As evidence of how social standards have changed, Kearney and Wilson describe how people living in Appalachian coal-mining communities responded in a quite different way to a similar economic boom in the 1970s and ’80s. Back then, spikes in income led to dramatic increases in marriage and the proportion of births within marriage—the very things that apparently have failed to resurge in today’s boomtowns. The way that most couples decide matters of marriage and children nowadays, Kearney and Wilson argue, has taken on a momentum of its own, one that short-term improvements in the economy won’t easily redirect.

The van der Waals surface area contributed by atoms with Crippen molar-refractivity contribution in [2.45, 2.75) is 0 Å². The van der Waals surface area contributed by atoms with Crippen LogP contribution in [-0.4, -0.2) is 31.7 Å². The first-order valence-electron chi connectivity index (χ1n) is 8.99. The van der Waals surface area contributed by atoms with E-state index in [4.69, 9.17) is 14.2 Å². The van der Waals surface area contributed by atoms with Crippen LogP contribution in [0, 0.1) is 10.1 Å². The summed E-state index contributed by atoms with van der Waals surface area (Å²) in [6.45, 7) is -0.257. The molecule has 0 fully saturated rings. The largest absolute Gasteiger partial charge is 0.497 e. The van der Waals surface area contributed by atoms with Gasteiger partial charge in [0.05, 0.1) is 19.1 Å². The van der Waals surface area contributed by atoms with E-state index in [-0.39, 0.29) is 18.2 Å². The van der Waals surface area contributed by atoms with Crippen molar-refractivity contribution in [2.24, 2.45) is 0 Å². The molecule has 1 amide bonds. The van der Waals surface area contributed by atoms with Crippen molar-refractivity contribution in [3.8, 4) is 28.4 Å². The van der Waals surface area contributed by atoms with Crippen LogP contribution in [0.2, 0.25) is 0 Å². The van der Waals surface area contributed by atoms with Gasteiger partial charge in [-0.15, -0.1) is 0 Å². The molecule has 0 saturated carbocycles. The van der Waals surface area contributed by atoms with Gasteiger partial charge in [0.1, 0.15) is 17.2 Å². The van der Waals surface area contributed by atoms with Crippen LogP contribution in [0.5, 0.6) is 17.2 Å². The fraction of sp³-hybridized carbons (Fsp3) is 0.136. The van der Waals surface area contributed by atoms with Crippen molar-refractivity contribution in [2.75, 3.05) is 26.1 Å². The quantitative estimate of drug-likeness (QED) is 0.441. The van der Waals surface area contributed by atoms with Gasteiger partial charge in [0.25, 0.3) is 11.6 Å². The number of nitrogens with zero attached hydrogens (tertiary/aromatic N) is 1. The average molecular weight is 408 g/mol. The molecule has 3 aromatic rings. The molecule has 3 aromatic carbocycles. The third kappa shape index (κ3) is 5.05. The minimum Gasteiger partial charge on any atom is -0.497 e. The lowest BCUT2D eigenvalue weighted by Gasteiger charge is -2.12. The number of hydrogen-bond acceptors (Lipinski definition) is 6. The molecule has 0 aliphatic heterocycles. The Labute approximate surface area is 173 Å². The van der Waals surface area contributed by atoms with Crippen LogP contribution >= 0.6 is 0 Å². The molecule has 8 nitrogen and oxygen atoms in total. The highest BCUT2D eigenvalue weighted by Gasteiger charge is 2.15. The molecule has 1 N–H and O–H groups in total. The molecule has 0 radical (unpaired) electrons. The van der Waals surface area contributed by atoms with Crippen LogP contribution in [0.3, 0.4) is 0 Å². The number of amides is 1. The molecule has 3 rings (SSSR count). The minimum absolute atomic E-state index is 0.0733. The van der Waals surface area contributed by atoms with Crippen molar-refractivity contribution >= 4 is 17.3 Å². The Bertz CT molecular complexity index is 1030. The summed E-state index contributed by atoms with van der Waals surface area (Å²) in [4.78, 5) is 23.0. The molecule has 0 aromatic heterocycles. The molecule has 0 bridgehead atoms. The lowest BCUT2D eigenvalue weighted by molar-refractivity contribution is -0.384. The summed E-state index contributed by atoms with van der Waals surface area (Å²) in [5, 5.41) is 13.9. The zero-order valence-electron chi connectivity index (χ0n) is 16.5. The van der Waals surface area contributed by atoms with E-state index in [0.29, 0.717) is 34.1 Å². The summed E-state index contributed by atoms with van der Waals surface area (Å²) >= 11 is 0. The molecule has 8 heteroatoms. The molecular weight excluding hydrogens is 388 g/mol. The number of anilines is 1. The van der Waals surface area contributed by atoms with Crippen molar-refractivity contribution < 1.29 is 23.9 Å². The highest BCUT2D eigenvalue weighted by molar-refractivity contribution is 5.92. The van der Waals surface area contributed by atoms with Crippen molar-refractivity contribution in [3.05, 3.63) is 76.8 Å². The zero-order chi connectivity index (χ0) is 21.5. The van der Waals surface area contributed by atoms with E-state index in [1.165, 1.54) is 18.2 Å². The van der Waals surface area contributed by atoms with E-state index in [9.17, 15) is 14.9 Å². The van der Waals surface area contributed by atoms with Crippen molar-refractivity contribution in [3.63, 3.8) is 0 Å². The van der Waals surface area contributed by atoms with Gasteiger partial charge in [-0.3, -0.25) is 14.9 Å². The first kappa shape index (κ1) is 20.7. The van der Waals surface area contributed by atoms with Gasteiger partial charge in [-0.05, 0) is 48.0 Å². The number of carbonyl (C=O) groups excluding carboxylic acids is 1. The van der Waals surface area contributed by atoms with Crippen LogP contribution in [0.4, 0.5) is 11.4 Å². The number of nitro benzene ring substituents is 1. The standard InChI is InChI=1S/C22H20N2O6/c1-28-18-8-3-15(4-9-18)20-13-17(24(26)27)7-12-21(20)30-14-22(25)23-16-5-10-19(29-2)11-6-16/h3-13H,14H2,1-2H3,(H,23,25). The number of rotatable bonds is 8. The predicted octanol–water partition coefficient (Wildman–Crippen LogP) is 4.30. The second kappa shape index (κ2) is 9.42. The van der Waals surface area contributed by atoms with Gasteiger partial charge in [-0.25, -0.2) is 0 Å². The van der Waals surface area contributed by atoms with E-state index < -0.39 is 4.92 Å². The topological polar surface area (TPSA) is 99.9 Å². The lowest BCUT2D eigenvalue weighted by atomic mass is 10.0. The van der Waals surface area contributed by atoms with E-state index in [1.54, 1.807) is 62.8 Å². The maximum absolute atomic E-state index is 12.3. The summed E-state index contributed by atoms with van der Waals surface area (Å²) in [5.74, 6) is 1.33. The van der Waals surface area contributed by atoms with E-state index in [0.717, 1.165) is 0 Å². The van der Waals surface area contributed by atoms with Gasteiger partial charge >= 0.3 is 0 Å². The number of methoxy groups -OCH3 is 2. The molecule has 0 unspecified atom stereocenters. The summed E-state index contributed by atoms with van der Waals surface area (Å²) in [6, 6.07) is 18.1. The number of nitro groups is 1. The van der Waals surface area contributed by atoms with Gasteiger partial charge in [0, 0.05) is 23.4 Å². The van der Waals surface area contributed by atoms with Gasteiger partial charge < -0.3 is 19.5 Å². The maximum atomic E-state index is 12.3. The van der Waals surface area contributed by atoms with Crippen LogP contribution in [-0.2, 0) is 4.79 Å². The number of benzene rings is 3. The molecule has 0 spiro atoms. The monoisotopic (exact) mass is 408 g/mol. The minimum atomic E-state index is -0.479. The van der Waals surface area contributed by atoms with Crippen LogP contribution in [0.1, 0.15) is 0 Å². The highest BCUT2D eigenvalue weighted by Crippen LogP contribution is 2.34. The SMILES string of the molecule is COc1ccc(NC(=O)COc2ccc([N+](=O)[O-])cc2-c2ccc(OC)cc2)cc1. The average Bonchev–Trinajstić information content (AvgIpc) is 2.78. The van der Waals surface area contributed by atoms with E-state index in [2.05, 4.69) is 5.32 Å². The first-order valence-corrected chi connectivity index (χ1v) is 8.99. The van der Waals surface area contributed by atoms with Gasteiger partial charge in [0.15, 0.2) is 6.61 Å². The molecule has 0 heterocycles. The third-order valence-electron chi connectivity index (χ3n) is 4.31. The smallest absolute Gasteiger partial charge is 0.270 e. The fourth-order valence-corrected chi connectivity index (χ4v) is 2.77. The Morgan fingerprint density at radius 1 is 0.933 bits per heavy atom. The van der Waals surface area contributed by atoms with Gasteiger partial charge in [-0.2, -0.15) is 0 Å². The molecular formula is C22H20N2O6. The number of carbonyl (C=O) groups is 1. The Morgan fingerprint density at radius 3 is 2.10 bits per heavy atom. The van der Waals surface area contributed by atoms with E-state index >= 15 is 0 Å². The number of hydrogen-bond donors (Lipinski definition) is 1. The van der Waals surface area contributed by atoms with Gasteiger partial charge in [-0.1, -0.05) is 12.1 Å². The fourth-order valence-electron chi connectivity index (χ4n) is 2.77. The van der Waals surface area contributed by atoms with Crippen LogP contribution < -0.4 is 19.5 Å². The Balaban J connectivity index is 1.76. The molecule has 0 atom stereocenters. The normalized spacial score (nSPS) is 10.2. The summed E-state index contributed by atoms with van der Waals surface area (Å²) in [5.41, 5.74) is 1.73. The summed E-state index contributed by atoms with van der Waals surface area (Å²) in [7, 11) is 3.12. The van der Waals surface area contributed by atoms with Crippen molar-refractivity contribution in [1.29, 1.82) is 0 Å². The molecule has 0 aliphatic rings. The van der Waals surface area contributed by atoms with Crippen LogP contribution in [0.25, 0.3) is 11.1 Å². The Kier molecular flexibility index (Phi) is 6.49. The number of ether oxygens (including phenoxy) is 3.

This model may seem to focus unduly on men’s economic prospects, compared to women’s, but that’s actually the point. Americans still on the whole expect men to provide, meaning their worth as partners is more closely tied to their income. In fact, what seems to be decisive in Autor, Dorn, and Hanson’s study is not really whether men’s incomes go up or down, but whether they go up or down relative to women’s. For instance, when competition from China chipped away at jobs in female-dominated manufacturing sectors, such as the leather-goods industry, marriage rates actually increased. As women’s wages fell compared to men’s, the economists argue, marriage was more likely to lead to economic security, and single motherhood became less attractive.